Gary Wilson finds an interesting bylaw in some of America’s bluest blue-chip companies:
Such companies as General Electric, Coca-Cola, Exxon Mobil, UPS, Deere, Caterpillar, CSX and Johnson & Johnson actually have bylaws that require the CEO to also serve as chairman.
I’ve been racking my brain, and can’t think of a single reason why such bylaws should be so common. It’s hard enough to think why the CEO should also be chairman at the best of times, but in exceptional circumstances maybe that can genuinely be what the board thinks is best. It does seem obvious, however, that such determinations can only be made once you know who the CEO is.
The two jobs are different, after all, and require different skillsets. Is it possible that a CEO will also make a good chairman? Yes. Is it necessarily the case? No. By adopting such a bylaw, the board is tying one hand behind its back when it comes to the CEO succession process. Not only does it need to find someone who will be a good CEO — which is hard enough — but it needs to confine its search to people who would also make a good chairman. And that’s just self-defeating.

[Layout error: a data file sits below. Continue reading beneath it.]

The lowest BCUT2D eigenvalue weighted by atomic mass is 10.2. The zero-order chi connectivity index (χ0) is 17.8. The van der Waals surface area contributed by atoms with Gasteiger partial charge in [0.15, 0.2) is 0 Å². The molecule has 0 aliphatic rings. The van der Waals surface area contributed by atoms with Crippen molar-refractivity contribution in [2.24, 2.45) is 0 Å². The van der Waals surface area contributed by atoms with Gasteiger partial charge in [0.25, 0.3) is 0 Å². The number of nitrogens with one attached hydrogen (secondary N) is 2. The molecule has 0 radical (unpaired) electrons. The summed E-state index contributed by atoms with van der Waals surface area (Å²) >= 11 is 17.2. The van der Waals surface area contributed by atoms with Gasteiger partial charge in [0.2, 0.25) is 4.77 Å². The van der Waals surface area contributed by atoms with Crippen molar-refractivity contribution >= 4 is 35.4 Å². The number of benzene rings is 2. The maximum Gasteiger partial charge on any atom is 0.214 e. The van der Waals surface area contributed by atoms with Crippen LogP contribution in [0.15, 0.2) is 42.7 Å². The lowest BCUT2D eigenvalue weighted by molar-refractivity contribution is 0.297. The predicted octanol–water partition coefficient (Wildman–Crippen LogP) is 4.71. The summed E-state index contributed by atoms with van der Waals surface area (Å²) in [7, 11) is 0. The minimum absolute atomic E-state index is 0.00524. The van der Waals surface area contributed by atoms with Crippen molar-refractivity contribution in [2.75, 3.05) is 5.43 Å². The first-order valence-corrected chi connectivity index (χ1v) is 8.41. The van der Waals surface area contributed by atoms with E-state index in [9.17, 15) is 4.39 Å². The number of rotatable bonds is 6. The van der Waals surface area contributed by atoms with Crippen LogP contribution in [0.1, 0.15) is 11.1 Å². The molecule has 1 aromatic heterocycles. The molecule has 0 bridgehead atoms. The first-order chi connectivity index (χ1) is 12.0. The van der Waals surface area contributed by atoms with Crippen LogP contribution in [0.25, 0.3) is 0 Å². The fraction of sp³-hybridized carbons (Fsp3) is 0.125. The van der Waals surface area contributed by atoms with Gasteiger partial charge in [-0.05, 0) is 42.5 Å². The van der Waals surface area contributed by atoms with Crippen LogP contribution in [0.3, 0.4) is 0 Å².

Wilson says, reasonably enough, that combining the positions of chairman and CEO creates the "Imperial CEO". I would expect to find Imperial CEOs in young companies run by their founder, like Oracle or Whole Foods; I’m surprised to find Imperial CEOs mandated in much older companies like GE and Coca-Cola which are many generations removed from their founders.
Wilson would like stock exchanges to require that when a company names a new CEO, it must also name an "independent director" as chairman. I think that companies should do that; I’m not at all sure that it’s the role of stock exchanges to force such a thing, however. But put that to one side: companies with bylaws forcing the same person to fill both roles should either abolish those bylaws, or else come up with a good reason for their continued existence. At least give the board the option to split the roles!